The above preview is unformatted text

This student written piece of work is one of many that can be found in our GCSE Economy & Economics section.

Found what you're looking for?

  • Start learning 29% faster today
  • 150,000+ documents available
  • Just £6.99 a month

Not the one? Search for your essay title...
  • Join over 1.2 million students every month
  • Accelerate your learning by 29%
  • Unlimited access from just £6.99 per month

See related essaysSee related essays

Related GCSE Economy & Economics essays

  1. Advantages and disadvantages of minimum wage.

    For example, if a government increases its minimum wage such that its expenditure increases by $8 billion, a cumulative effect is seen. If the Keynesian multiplier is 5, then the aggregate demand is increased by $40 billion (assuming there are no other leakages other than the ones in the formula above).

  2. Measurement of National Income, Strengths and Weaknesses of National Income Statistics.

    C: Household spending (consumption) I: Capital Investment spending G: General Government spending X: Exports of Goods and Services M: Imports of Goods and Services The Income Method (Sum of Factor Incomes) Here GDP is the sum of the final incomes earned through the production of goods and services: o Main Factor Incomes o Income

  1. Retailing In India - A Government Policy Perspective

    The most important incentive for retailers is the market potential and the competitive scenario rather than external factors like incentives. The government can make better use of these funds in the development and modernization of infrastructure. 7.4 Regulating FDI in Retail Even as governments in emerging markets dole out such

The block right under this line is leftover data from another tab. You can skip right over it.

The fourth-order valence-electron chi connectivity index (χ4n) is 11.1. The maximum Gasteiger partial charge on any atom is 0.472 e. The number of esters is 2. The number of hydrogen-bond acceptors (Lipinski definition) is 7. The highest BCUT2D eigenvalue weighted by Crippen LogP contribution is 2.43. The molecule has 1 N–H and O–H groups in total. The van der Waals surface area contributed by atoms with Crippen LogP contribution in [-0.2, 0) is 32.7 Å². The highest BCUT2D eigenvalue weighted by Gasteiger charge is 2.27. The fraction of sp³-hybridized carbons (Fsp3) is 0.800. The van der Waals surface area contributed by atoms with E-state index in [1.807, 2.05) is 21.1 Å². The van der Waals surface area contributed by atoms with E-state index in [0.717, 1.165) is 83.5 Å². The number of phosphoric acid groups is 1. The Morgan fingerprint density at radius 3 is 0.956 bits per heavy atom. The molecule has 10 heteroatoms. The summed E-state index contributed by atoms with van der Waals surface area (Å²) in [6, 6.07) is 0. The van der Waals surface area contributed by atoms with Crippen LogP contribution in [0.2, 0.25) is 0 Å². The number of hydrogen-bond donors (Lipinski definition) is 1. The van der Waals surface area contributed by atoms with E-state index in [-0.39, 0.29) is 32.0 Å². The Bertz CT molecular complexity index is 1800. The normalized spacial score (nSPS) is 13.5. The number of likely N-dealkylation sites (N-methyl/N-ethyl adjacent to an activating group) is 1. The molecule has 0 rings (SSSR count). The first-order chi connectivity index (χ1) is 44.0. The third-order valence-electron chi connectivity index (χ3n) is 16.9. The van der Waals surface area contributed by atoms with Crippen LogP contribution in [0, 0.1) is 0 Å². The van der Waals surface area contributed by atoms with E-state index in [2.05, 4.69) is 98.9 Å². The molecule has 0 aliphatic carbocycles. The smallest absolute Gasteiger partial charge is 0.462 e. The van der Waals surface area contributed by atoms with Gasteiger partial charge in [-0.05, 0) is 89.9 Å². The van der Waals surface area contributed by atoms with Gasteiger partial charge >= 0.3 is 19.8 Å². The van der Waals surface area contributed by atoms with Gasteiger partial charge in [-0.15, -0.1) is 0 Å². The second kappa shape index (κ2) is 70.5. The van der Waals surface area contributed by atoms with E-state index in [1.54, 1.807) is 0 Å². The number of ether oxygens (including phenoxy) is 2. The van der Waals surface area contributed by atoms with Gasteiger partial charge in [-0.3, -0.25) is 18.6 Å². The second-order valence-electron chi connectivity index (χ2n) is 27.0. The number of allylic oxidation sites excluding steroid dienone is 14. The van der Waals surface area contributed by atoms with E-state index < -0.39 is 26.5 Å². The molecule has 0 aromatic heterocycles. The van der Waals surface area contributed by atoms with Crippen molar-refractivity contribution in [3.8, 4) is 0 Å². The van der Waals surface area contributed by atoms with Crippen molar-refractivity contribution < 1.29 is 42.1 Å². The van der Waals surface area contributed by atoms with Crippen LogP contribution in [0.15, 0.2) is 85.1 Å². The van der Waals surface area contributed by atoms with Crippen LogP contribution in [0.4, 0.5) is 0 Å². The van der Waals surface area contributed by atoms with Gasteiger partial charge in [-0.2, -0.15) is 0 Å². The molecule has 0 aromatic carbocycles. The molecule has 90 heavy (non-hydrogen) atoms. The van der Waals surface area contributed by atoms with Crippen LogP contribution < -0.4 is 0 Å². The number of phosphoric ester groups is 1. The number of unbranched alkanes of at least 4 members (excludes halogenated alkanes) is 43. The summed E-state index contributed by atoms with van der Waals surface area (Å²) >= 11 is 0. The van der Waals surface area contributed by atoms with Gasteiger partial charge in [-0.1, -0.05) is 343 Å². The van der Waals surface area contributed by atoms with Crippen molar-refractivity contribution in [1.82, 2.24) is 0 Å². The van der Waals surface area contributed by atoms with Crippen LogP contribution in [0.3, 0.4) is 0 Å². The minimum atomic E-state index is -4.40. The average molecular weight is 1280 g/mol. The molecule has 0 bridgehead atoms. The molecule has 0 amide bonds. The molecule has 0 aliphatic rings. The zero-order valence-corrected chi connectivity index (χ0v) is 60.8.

2. Explain the functions of wage differentials in a market economy.

    The ratio of female to male earnings has risen over the period, however it is debatable whether or not a rise of approximately 8% is a "substantial reduction" in the gap between male and female earnings, I believe that an 8% reduction, although helpful is not substantial.

  1. Free essay

    business aims

    Aims and objectives An aim is a long term goal of a business and an objective is a short term target that the business will try and achieve in the time set. Overall, if the business has met its aim it is met its objective.

  2. What are the Academic arguments for and against public body regulation

    > I feel that public body regulation needs to be in place to protect medium sized banks. The big banks know themselves that the government is not going to leave them go bankrupt if they fall into trouble (AIB in 1990) and the smaller banks themselves know this as well.

  1. Why does Britain need a Minimum wage

    Improving General Welfare: If the minimum wage goes up, then workers in the economy may have more disposable income. 4) To reduce pay differentials between male and female workers: Minimum wage may force employers to pay everyone a specific wage rate instead of whatever suits them.5 This graph shows

  2. What justification isthere for the introduction of the National Minimum Wage?

    Although some may argue that high wage earners will aim to maintain their wage differentials, there has thus far been no evidence of a significant knock-on effect. Another argument made in favour of the minimum wage is that an increasing proportion of workers in the UK are paid what is regarded as 'low pay'.

  • Over 160,000 pieces
    of student written work
  • Annotated by
    experienced teachers
  • Ideas and feedback to
    improve your own work